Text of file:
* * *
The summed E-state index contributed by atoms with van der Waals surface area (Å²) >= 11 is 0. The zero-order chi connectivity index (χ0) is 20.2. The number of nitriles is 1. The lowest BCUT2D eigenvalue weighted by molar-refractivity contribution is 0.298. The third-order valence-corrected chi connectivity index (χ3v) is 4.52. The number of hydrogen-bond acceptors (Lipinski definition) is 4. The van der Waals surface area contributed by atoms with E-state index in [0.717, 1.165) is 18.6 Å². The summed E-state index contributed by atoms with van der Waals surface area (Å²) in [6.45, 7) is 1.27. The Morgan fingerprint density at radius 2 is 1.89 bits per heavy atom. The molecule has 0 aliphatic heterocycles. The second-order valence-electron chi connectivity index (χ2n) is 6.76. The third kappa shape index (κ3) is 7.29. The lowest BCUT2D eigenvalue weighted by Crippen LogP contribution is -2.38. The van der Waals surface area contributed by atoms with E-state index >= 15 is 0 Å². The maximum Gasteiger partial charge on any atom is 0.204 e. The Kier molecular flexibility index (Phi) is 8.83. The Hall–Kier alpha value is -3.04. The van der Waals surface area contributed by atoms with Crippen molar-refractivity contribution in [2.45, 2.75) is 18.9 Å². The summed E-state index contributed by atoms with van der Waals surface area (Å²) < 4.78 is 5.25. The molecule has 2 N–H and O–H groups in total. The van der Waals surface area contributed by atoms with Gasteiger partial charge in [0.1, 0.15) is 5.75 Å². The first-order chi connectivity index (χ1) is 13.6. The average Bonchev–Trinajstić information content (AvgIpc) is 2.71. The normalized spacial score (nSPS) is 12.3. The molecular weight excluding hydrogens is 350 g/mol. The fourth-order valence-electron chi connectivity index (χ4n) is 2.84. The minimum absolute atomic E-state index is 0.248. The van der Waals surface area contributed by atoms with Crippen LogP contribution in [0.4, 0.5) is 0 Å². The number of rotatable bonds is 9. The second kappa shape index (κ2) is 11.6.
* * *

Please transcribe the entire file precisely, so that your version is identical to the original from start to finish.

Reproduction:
The summed E-state index contributed by atoms with van der Waals surface area (Å²) >= 11 is 0. The zero-order chi connectivity index (χ0) is 20.2. The number of nitriles is 1. The lowest BCUT2D eigenvalue weighted by molar-refractivity contribution is 0.298. The third-order valence-corrected chi connectivity index (χ3v) is 4.52. The number of hydrogen-bond acceptors (Lipinski definition) is 4. The van der Waals surface area contributed by atoms with E-state index in [0.717, 1.165) is 18.6 Å². The summed E-state index contributed by atoms with van der Waals surface area (Å²) in [6.45, 7) is 1.27. The Morgan fingerprint density at radius 2 is 1.89 bits per heavy atom. The molecule has 0 aliphatic heterocycles. The second-order valence-electron chi connectivity index (χ2n) is 6.76. The third kappa shape index (κ3) is 7.29. The lowest BCUT2D eigenvalue weighted by Crippen LogP contribution is -2.38. The van der Waals surface area contributed by atoms with E-state index >= 15 is 0 Å². The maximum Gasteiger partial charge on any atom is 0.204 e. The Kier molecular flexibility index (Phi) is 8.83. The Hall–Kier alpha value is -3.04. The van der Waals surface area contributed by atoms with Crippen molar-refractivity contribution in [2.45, 2.75) is 18.9 Å². The summed E-state index contributed by atoms with van der Waals surface area (Å²) < 4.78 is 5.25. The molecule has 2 N–H and O–H groups in total. The van der Waals surface area contributed by atoms with Gasteiger partial charge in [0.1, 0.15) is 5.75 Å². The first-order chi connectivity index (χ1) is 13.6. The average Bonchev–Trinajstić information content (AvgIpc) is 2.71. The normalized spacial score (nSPS) is 12.3. The molecular weight excluding hydrogens is 350 g/mol. The fourth-order valence-electron chi connectivity index (χ4n) is 2.84. The minimum absolute atomic E-state index is 0.248. The van der Waals surface area contributed by atoms with Crippen LogP contribution in [0.4, 0.5) is 0 Å². The number of rotatable bonds is 9. The second kappa shape index (κ2) is 11.6.